The Tax-Free Savings Account (TFSA) was introduced in Canada in 2009 to help Canadians save for retirement. The TFSA is a registered account that allows you to earn tax-free investment income.
Contributions to your TFSA are not tax deductible. However, the TFSA shines when you withdraw money from your account. Withdrawals are not taxed, so you can remove money from the account free of taxes. The TFSA is ideal if you expect to withdraw funds in a higher income tax bracket.
The TFSA is a great way to save for retirement because it allows you to grow your investment without paying any taxes when you withdraw later. You can think of it as paying taxes when you are in a lower income tax bracket and avoiding paying taxes when you are in a higher income tax bracket. Additionally, any interest earned from your GIC investments won't be taxed.
Next, the Registered Retirement Savings Plan (RRSP) is a registered account that allows you to save for retirement. The tax structure is the opposite of the TFSA. This is because you receive an income tax deduction on deposits but must pay income taxes on withdrawals. As a result, the RRSP is ideal if you are in a high-income tax bracket and plan to withdraw when you are in a lower tax bracket.
Like the TFSA, any interest earned from your GIC deposits in this account is tax-free. However, you must pay income taxes on withdrawals. The RRSP offers tax benefits that make it an attractive option for retirement savings. While these accounts save you taxes, you may still have penalties for selling a non-redeemable GIC early.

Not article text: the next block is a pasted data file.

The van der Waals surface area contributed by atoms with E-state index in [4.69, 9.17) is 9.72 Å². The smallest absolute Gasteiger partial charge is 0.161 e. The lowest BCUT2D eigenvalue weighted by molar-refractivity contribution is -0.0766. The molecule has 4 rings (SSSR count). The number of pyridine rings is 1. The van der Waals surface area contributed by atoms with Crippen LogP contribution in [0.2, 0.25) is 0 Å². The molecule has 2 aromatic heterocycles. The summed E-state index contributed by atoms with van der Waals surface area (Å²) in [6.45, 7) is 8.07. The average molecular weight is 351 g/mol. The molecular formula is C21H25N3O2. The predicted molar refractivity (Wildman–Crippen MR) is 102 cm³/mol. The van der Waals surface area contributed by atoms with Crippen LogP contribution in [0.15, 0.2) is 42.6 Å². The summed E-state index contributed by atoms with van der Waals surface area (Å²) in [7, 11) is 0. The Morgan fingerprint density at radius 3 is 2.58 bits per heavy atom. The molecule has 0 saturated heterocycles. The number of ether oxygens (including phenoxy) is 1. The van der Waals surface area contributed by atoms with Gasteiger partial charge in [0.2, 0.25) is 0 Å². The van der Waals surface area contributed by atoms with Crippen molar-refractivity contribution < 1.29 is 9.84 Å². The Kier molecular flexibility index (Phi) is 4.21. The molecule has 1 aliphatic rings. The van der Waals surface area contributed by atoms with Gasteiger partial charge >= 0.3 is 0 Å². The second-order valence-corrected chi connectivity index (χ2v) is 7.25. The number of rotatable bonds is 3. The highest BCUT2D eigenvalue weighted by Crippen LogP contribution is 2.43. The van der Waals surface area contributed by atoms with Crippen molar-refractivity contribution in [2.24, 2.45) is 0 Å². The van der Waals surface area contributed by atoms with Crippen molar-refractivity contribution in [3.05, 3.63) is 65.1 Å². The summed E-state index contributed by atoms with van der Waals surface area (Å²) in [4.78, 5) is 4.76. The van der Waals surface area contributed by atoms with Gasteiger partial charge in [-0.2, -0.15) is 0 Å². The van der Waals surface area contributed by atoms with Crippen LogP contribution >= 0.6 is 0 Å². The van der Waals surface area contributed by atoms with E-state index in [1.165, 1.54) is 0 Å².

The recently announced First Home Savings Account (FHSA) combines the best of a TFSA and RRSP. Similar to an RRSP, you receive an income tax deduction on deposits. However, similar to a TFSA, there will be no withdrawal tax. This means you save taxes on both deposits and withdrawals. Previously, you would have to choose one.
The catch with the FHSA tax-free withdrawals is they must be used to purchase a home within 15 years of opening the account.
When comparing GIC rates, it's important to consider not only the interest rate but also any additional features and fees associated with the GIC.
Some institutions may offer higher rates for longer terms or larger investment amounts, while others may offer more frequent compounding or interest payments.
Also, keep in mind that GIC rates can fluctuate over time, so it may be beneficial to regularly check GIC rates and compare between banks, credit unions, and other providers.
You can purchase a GIC from most financial institutions, such as banks, credit unions, or even online investment platforms. The steps to invest in a GIC may vary slightly depending on the institution, but generally, you will need to follow these steps:
With an online brokerage, you will need to log in to your account and place an order to buy a GIC.
With a full-service brokerage, people will call their full-service broker and explain what GIC you are looking to invest in. The broker will find a qualifying investment and inform you of the specifications. Your broker will then place the order and purchase the GIC on your behalf. After the GIC matures, you will receive the interest payments directly into your investment account.